The Ongoing Virus Saga

In the markets this week, concerns over Coronavirus continued to be front and center. Not surprisingly caution (finally) took hold amid varying views on the longevity and severity of the impact, including reports of cases in South Korea and Iran.  In a counter programming attempt, the White House, through Larry Kudlow, indicated it was “not an American story” subsequent to the Saint Louis Fed comments stating there is a “high probability” that the outbreak will be a temporary shock.  While it’s become commonplace for the government to talk from both sides of its mouth, the issues I find in the actual data indicate caution is warranted.  

While the slowing manufacturing output is likely a result of supplier delays with the virus, more concerning to me is that for the first time in the Trump presidency the key economic driver of the US economy – the services sector – fell into contraction territory, albeit fractionally.  For good measure, don’t ignore the corporate warnings due to the virus led by the likes of Apple. One contrarian surprise being Caterpillar – although this could be strictly relief that the perceived end of the trade war is nigh.

Complicating any analysis is oil pricing and whether any strength is the result of production cuts, increased demand or refinery maintenance – or some combination.  There remains an ongoing debate among traders as to whether the market is tilting bullish or bearish. So no raging indicators one way or the other are visible.

Reinforcing my concerns are two measures being implemented by China.  The first subsidized loans to key companies that are helping prevent and fight the epidemic.  These rates are as low as 1.32% of which foreign companies, such as 3M are eligible. The second could be the shock that does make this an American story.  China has issued more than 1,600 force majeure certificates to shield companies from legal damages arising from the coronavirus outbreak. The riddle then potentially becomes, “When is a contract not a contract …?”  Keep in mind that next week’s economic data is mostly pre-virus.

In the midst of tax season the initial results look promising.  As many remember, I groused last year (quite a bit) over Trump’s tax cuts actually being an increase.  We decided to accelerate taxable RMDs in 2018 to lower our 2019 tax bracket. To ensure my calculations were correct, I did not modify any withholding rates.  The strategy worked as a refund for 2019 is forthcoming. I’m still a few weeks away from reporting my final tax percentage rate but do know it’s lower year on year.  And yes – unlike candidate Bloomberg I can and do use Turbo Tax, a product of Intuit which is one of my portfolio companies. I did have to smile from the priceless, national advertising they received.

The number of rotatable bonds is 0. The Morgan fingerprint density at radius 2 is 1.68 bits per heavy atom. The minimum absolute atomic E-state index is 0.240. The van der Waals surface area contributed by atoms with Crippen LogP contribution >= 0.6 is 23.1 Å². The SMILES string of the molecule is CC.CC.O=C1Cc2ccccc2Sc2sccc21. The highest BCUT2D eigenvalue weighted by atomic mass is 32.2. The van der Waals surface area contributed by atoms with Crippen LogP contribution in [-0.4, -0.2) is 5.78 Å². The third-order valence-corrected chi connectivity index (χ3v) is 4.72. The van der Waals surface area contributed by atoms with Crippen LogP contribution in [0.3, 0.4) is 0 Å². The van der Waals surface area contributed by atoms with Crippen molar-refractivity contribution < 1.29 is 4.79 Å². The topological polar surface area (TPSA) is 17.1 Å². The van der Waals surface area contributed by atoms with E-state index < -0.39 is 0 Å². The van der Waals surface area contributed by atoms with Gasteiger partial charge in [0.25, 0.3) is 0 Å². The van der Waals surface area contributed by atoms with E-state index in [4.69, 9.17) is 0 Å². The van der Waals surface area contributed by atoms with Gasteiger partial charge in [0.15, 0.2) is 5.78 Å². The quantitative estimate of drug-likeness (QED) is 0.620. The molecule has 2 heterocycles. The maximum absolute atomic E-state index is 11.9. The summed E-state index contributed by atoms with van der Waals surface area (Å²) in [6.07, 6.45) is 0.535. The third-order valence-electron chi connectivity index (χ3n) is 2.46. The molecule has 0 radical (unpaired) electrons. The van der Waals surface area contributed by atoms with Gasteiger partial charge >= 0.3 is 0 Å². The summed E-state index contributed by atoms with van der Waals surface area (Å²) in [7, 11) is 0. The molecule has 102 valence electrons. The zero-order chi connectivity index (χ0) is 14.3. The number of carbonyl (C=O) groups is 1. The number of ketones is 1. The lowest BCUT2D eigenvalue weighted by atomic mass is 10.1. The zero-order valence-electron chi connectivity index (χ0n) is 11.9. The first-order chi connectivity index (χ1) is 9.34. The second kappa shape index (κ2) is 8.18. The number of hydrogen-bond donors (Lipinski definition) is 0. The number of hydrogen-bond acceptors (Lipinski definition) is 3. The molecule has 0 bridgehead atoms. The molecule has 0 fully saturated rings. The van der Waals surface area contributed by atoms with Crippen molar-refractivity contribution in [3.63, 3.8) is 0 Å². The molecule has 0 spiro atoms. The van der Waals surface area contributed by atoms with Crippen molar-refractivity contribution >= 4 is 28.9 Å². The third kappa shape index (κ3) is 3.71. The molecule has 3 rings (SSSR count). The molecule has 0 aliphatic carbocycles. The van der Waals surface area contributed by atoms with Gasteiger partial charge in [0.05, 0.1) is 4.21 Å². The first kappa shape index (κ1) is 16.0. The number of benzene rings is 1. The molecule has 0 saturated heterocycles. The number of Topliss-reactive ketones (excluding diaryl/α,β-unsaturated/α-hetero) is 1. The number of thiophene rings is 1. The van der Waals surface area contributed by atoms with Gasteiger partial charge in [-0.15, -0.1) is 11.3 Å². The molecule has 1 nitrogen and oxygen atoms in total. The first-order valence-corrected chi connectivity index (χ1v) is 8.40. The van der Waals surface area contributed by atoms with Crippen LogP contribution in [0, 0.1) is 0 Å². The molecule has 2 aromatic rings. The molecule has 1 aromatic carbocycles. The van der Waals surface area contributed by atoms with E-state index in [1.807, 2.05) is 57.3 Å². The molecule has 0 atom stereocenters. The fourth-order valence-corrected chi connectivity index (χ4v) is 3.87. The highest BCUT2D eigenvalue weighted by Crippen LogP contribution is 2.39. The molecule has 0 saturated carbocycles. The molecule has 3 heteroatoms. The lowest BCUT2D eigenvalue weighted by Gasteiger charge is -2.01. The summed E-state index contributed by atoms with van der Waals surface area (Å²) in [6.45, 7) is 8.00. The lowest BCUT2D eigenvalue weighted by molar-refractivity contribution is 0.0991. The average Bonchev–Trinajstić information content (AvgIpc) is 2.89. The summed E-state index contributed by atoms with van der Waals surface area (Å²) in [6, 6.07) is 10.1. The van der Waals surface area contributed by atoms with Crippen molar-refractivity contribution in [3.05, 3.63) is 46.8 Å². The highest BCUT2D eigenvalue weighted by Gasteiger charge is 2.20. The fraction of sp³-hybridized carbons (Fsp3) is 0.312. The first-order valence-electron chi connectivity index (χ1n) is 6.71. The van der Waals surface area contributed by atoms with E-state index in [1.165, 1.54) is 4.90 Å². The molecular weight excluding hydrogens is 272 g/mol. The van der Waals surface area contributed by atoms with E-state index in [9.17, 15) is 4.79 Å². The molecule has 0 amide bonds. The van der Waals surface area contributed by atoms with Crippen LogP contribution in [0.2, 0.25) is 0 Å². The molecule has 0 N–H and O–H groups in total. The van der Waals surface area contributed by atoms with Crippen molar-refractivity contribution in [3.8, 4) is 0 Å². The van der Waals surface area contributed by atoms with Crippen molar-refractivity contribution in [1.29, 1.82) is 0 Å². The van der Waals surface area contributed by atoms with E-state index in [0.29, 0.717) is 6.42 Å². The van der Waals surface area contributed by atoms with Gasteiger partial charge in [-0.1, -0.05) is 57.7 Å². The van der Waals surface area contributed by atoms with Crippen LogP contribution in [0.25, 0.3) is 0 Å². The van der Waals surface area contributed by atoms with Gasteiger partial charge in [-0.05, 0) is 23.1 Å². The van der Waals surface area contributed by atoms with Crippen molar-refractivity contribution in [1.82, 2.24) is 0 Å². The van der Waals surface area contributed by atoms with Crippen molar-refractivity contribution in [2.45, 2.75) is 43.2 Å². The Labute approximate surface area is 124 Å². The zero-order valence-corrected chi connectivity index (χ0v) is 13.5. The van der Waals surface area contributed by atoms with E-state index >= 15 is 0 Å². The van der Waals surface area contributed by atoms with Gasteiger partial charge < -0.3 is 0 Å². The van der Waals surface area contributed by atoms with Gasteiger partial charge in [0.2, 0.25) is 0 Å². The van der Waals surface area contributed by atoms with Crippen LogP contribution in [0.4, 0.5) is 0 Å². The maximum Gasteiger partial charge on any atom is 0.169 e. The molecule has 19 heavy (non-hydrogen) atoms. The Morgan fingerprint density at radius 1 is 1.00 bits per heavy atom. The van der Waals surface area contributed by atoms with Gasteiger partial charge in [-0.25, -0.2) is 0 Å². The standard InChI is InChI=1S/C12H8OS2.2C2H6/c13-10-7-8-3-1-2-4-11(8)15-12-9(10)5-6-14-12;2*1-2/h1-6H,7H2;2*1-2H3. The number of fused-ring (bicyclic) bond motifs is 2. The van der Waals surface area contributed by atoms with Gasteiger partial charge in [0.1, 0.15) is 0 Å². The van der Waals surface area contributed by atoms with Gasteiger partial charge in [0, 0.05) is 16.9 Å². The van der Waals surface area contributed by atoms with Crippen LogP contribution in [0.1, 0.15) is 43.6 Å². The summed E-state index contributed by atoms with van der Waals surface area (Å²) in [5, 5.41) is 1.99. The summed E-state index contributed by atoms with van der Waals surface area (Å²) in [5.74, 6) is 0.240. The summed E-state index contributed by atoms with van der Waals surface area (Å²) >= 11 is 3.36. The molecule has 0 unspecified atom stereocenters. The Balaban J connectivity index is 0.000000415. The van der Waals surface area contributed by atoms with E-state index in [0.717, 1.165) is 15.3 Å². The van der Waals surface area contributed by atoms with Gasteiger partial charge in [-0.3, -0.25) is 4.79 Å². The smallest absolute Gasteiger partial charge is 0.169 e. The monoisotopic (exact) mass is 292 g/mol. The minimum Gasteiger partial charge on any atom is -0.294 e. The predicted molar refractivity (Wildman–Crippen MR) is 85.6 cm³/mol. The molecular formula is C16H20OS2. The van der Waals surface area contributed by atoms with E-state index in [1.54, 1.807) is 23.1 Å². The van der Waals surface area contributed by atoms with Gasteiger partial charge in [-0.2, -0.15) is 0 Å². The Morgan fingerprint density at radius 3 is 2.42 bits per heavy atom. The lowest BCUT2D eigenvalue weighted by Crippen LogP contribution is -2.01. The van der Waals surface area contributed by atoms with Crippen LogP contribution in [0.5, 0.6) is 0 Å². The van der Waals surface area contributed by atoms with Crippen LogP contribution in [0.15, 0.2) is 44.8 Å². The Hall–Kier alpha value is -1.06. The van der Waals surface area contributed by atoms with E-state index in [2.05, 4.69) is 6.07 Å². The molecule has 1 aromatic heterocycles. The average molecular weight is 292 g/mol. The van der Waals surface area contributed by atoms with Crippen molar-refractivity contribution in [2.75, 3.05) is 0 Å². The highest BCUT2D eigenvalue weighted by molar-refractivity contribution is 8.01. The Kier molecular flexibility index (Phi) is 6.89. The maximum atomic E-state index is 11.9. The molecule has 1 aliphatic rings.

Another element of my consolidation strategy is taking form.  I have decided to eliminate ETFs from the equation. Although there are things to like about them, the downside (for me) is fluctuating payout rates with regression to the mean, partly a result of changes to the underlying components.  Basically, I see minimal upside potential while conceding there is associated risk mitigation I’m giving up. The upside (hopefully) is a slightly higher return in pure equities. I expect to be fully divested by mid-year distributions.

Here’s hoping February is shaping up as a good month for us all!

Last Week in the Rear View

IMF growth forecasts for 2020 were released this week and were inclusive of the “momentous” and “remarkable” Phase 1 trade deal between the US and China.  It would appear the critics of the deal win the first round as China’s growth forecast for 2020 was revised higher by 0.2 percentage points to 6%, while that of the U.S. was marked down by 0.1 percentage points to 2.0%.  While I’m sure the diehard Trump supporters will discard this report as another in a long line of “deep state conspiracies”, one opinion worth reading is how China is retooling – whereas where are we? My thinking is the trade deal is at best a Pyrrhic victory for the US – tempered by a possible coronavirus black swan.

In a similar vein, is a recession in store for the trucking industry?  That is perhaps the implication of the 2H 2019 data. Trucking, shipping and freight are indicators I tend to keep an eye on and one possibility is recession – which I discount.  In my view, this slowdown is a return to normalization – coming off the sugar highs of the tax plan of 2017 followed by the tariff front loading of 2018. Others to watch in this space include CAT, CMI and NAV.  There are, however, opposing views, such as Larry Kudlow’s, “You’ve gone from 1.5% to 2% growth. We had it going at almost 4%, then the Fed tightened.” Oh yes, the infamous Fed tightening defense. Well sir, unless your boss can pull another rabbit from his hat, I doubt the ‘blame anyone else game’  has much longer to run.  There does come a point when your policies have to stand on their own merits.